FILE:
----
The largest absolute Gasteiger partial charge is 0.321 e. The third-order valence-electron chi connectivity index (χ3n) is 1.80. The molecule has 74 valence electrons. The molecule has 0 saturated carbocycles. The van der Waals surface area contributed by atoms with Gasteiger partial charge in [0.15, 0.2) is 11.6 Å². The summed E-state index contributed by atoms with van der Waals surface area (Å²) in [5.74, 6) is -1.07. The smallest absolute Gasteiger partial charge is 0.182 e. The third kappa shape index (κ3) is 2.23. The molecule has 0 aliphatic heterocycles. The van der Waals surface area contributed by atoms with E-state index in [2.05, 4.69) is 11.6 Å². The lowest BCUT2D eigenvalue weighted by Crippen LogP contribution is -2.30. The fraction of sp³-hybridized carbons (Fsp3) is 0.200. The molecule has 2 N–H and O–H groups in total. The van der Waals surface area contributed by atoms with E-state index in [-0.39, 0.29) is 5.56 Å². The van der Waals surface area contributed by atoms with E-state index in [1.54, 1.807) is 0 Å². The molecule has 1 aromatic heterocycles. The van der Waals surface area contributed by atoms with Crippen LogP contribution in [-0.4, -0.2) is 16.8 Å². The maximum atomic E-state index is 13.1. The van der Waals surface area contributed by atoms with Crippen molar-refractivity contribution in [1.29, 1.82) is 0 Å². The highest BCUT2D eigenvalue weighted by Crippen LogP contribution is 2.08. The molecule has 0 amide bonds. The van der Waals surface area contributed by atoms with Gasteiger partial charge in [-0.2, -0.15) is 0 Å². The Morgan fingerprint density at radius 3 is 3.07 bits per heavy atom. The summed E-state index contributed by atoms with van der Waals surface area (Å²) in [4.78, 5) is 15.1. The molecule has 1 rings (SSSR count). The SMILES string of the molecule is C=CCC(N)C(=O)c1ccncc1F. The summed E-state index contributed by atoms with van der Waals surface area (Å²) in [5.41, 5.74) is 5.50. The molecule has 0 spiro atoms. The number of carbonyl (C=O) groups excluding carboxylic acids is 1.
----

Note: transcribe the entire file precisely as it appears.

The largest absolute Gasteiger partial charge is 0.321 e. The third-order valence-electron chi connectivity index (χ3n) is 1.80. The molecule has 74 valence electrons. The molecule has 0 saturated carbocycles. The van der Waals surface area contributed by atoms with Gasteiger partial charge in [0.15, 0.2) is 11.6 Å². The summed E-state index contributed by atoms with van der Waals surface area (Å²) in [5.74, 6) is -1.07. The smallest absolute Gasteiger partial charge is 0.182 e. The third kappa shape index (κ3) is 2.23. The molecule has 0 aliphatic heterocycles. The van der Waals surface area contributed by atoms with E-state index in [2.05, 4.69) is 11.6 Å². The lowest BCUT2D eigenvalue weighted by Crippen LogP contribution is -2.30. The fraction of sp³-hybridized carbons (Fsp3) is 0.200. The molecule has 2 N–H and O–H groups in total. The van der Waals surface area contributed by atoms with E-state index in [-0.39, 0.29) is 5.56 Å². The van der Waals surface area contributed by atoms with E-state index in [1.54, 1.807) is 0 Å². The molecule has 1 aromatic heterocycles. The van der Waals surface area contributed by atoms with Crippen LogP contribution in [-0.4, -0.2) is 16.8 Å². The maximum atomic E-state index is 13.1. The van der Waals surface area contributed by atoms with Crippen molar-refractivity contribution in [1.29, 1.82) is 0 Å². The highest BCUT2D eigenvalue weighted by Crippen LogP contribution is 2.08. The molecule has 0 amide bonds. The van der Waals surface area contributed by atoms with Gasteiger partial charge in [-0.2, -0.15) is 0 Å². The Morgan fingerprint density at radius 3 is 3.07 bits per heavy atom. The summed E-state index contributed by atoms with van der Waals surface area (Å²) in [4.78, 5) is 15.1. The molecule has 1 rings (SSSR count). The SMILES string of the molecule is C=CCC(N)C(=O)c1ccncc1F. The summed E-state index contributed by atoms with van der Waals surface area (Å²) in [5.41, 5.74) is 5.50. The molecule has 0 spiro atoms. The number of carbonyl (C=O) groups excluding carboxylic acids is 1.